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" Any two rectangular parallelopipedons are to each other as the products of their bases by their altitudes ; that is to say, as the products of their three dimensions. "
Elements of Geometry: With Practical Applications to Mensuration - Page 199
by Benjamin Greenleaf - 1863 - 320 pages
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Chauvenet's Treatise on Elementary Geometry

William Chauvenet - Geometry - 1887 - 331 pages
...to be understood " surface of the rectangle." PROPOSITION III.—THEOREM. 7. Any two rectangles are to each other as the products of their bases by their altitudes, Let E and R' be two rectangles, k and k their bases, h and h ' their altitudes; then E _ k XA R ' Jfx...
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A Text-book of Geometry

George Albert Wentworth - Geometry - 1888 - 386 pages
...the altitudes, AD and AD as the bases. PROPOSITION II. THEOREM. 362. The areas of two rectangles are to each other as the products of their bases by their altitudes. r s L_ b V b i Let R and R' be two rectangles, having for their bases b and b', and for their altitudes...
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The Elements of Plane and Solid Geometry: With Numerous Exercises

Edward Albert Bowser - Geometry - 1890 - 393 pages
...is the same as that of the first ? Proposition 2. Theorem. 358. The areas of any two rectangles are to each other as the products of their bases by their altitudes. Hyp. Let R and R' be two rectangles, b and b' their bases, a and a' their altitudes, R a X b To prove...
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Educational Review, Volume 3

Nicholas Murray Butler, Frank Pierrepont Graves, William McAndrew - Education - 1892 - 544 pages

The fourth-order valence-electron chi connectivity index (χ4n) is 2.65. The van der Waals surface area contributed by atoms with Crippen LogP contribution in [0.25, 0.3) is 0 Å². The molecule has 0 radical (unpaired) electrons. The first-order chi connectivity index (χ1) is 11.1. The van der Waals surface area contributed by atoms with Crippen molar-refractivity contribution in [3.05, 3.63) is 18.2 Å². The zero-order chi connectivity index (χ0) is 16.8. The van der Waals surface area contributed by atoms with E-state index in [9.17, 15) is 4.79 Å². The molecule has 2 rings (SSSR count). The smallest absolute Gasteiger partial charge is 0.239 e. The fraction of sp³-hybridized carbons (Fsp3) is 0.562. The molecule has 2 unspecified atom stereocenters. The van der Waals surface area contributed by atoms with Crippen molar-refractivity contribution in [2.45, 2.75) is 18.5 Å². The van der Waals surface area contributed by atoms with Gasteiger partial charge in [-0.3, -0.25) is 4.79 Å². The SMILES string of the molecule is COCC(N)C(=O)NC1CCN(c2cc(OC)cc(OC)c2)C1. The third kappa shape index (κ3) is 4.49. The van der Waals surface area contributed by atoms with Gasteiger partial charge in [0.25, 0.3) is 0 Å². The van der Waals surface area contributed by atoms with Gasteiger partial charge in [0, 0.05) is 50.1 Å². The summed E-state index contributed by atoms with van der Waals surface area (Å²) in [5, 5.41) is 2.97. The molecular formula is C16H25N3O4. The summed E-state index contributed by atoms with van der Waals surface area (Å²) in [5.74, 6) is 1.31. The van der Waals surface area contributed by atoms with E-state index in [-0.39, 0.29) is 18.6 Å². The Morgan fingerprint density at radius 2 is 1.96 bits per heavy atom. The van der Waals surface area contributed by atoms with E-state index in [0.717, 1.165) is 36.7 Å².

...criticism, it will be necessary to reproduce the demonstration given. To prove that two rectangles are to each other as the products of their bases by their altitudes. R and R' are two rectangles, having for their bases b and b' and for their altitudes a and a'. It is...
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Elementary Geometry

William Chauvenet - 1893 - 340 pages
...rectangles having equal bases are to each other as their altitudes. PROPOSITION III. Any two rectangles are to each other as the products of their bases by their altitudes. PROPOSITION IV. The area of a rectangle is equal to the product of its base and altitude. PROPOSITION...
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Syllabus of Geometry

George Albert Wentworth - Geometry - 1896 - 50 pages
...altitudes ; triangles having equal altitudes are to each other as their bases ; any two triangles are to each other as the products of their bases by their altitudes. 371. The area of a trapezoid is equal to one-half the sum of the parallel sides multiplied by the altitude....
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Elements of Geometry

Andrew Wheeler Phillips, Irving Fisher - Geometry - 1896 - 556 pages
...— area of R = a X b, provided U is the unit of area. R axb = axb. 380 U ixi [Two rectangles are to each other as the products of their bases by their altitudes.] But — = area of R. U 374 [The area of a surface is the ratio of that surface to the unit surface.]...
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Plane Geometry

George D. Pettee - Geometry, Plane - 1896 - 272 pages
...Proposition XI, Bk. II, and Proposition X, Bk. Ill PROPOSITION III 242. Theorem. Any two rectangles are to each other as the products of their bases by their altitudes. Appl. Cons. Dem. b Prove M = abN~a'b' Construct rectangle P, as indicated Ma — = — Pa' | 1 M ab...
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Elements of Geometry

George Washington Hull - Geometry - 1897 - 408 pages
...second parallelogram, with a and b its altitude and base respectively. COR. 1.—Two parallelograms are to each other as the products of their bases by their altitudes. For P= A X B, and p — a X b ( 229). COR. 2.— Two parallelograms having equal bases are to each...
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Plane and Solid Geometry

James Howard Gore - Geometry - 1898 - 232 pages
...rectangle is equal to the product of its base and altitude. It is known (from 247) that two rectangles are to each other as the products of their bases by their altitudes ; therefore, but S is the unit of area ; hence R = h x b. 249. COB. If h = b, then R = bxb = b*. But...
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